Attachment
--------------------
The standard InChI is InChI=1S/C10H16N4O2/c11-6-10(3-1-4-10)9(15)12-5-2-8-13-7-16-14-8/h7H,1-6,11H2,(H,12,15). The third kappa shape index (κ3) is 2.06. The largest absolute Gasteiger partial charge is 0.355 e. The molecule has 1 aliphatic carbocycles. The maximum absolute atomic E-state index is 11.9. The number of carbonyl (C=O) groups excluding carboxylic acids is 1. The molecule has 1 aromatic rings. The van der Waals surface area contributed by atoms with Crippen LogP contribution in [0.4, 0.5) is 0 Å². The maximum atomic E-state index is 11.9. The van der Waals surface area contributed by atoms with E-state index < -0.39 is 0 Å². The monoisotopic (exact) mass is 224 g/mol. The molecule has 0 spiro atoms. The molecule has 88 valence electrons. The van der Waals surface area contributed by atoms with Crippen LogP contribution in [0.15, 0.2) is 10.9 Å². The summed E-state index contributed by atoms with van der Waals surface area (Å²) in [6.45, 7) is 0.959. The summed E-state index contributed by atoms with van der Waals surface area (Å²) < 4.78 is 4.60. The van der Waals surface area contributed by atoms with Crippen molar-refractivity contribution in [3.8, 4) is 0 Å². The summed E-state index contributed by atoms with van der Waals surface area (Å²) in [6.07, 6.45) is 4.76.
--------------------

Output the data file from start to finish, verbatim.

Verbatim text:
The standard InChI is InChI=1S/C10H16N4O2/c11-6-10(3-1-4-10)9(15)12-5-2-8-13-7-16-14-8/h7H,1-6,11H2,(H,12,15). The third kappa shape index (κ3) is 2.06. The largest absolute Gasteiger partial charge is 0.355 e. The molecule has 1 aliphatic carbocycles. The maximum absolute atomic E-state index is 11.9. The number of carbonyl (C=O) groups excluding carboxylic acids is 1. The molecule has 1 aromatic rings. The van der Waals surface area contributed by atoms with Crippen LogP contribution in [0.4, 0.5) is 0 Å². The maximum atomic E-state index is 11.9. The van der Waals surface area contributed by atoms with E-state index < -0.39 is 0 Å². The monoisotopic (exact) mass is 224 g/mol. The molecule has 0 spiro atoms. The molecule has 88 valence electrons. The van der Waals surface area contributed by atoms with Crippen LogP contribution in [0.15, 0.2) is 10.9 Å². The summed E-state index contributed by atoms with van der Waals surface area (Å²) in [6.45, 7) is 0.959. The summed E-state index contributed by atoms with van der Waals surface area (Å²) < 4.78 is 4.60. The van der Waals surface area contributed by atoms with Crippen molar-refractivity contribution in [3.8, 4) is 0 Å². The summed E-state index contributed by atoms with van der Waals surface area (Å²) in [6.07, 6.45) is 4.76.